Singapore has made significant progress over the past 15 years in increasing the survival
rates of cardiac arrest victims. Between 2001 and 2015, victims who survived cardiac arrest rose from 2.5 per cent to 21.3 per cent. Nevertheless, more can be done to enhance the victims’ chances of survival.

2. Therefore, as part of the continuous efforts to boost survival rates for persons who suffer out-of-hospital cardiac arrest, the Singapore General Hospital (SGH) and Singapore Civil Defence Force (SCDF) will be introducing the following four ambulance-based interventions progressively over the next four years, starting from January 2018: 
a) Manual defibrillation; 
b) High-performance team cardiopulmonary resuscitation (CPR); 
c) Impedance threshold device; and 
d) Intravenous amiodarone 

3. These four interventions are evidence-based and have been proven to improve the survival of cardiac arrest patients. In many countries, paramedics have been trained to administer these interventions with good safety and outcomes. The SCDF Medical Advisory Committee has supported the introduction of these ambulance-based interventions. Details of the interventions are at ANNEX.

4. Assigned doctors from the public hospitals have been training SCDF paramedics on these interventions since Nov 2017. All SCDF paramedics will be progressively trained in the interventions, and only trained personnel will be allowed to perform these four ambulance-based interventions. The public hospitals and SCDF will regularly evaluate the safety as well as efficacy of these interventions.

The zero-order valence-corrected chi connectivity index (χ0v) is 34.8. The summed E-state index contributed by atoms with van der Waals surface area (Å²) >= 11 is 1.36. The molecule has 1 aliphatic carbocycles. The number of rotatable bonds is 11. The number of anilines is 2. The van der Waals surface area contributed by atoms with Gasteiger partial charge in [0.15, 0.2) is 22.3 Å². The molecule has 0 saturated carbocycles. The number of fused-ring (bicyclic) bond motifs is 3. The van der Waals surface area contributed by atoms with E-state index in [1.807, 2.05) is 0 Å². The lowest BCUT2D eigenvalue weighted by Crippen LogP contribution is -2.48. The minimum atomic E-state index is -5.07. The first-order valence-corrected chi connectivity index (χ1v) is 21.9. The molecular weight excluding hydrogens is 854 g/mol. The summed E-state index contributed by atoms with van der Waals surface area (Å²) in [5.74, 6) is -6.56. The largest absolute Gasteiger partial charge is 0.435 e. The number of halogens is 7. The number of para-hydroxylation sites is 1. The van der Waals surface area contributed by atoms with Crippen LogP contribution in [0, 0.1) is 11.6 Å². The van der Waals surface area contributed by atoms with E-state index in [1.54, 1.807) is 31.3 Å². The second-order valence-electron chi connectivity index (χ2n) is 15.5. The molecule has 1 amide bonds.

5. Associate Professor Marcus Ong, Senior Consultant, Department of Emergency Medicine (SGH) and Medical Director, UPEC (MOH) said: “We have been partnering SCDF in rolling out various interventions to improve the survival rate of cardiac arrest victims. It is our hope that more lives can be saved by the paramedics through the timely administration of ambulance-based interventions. Beyond SCDF and hospitals, the assistance provided by the public is pivotal. Specifically, the public can help by calling 995, performing CPR, and using an Automated External Defibrillator (AED) when they see someone collapse. In this regard, we are heartened that the local bystander CPR rate, has improved from 22 per cent in 2011 to 54.1 per cent in 2015.”

6. COL (Dr) Ng Yih Yng, Chief Medical Officer (SCDF) said: “Continuous professional training and skills upgrading are part and parcel of being an SCDF paramedic. Our paramedics are trained and ready to administer these ambulance-based interventions as part of SCDF’s higher standard of care for cardiac arrest victims, potentially making a difference to their survival.”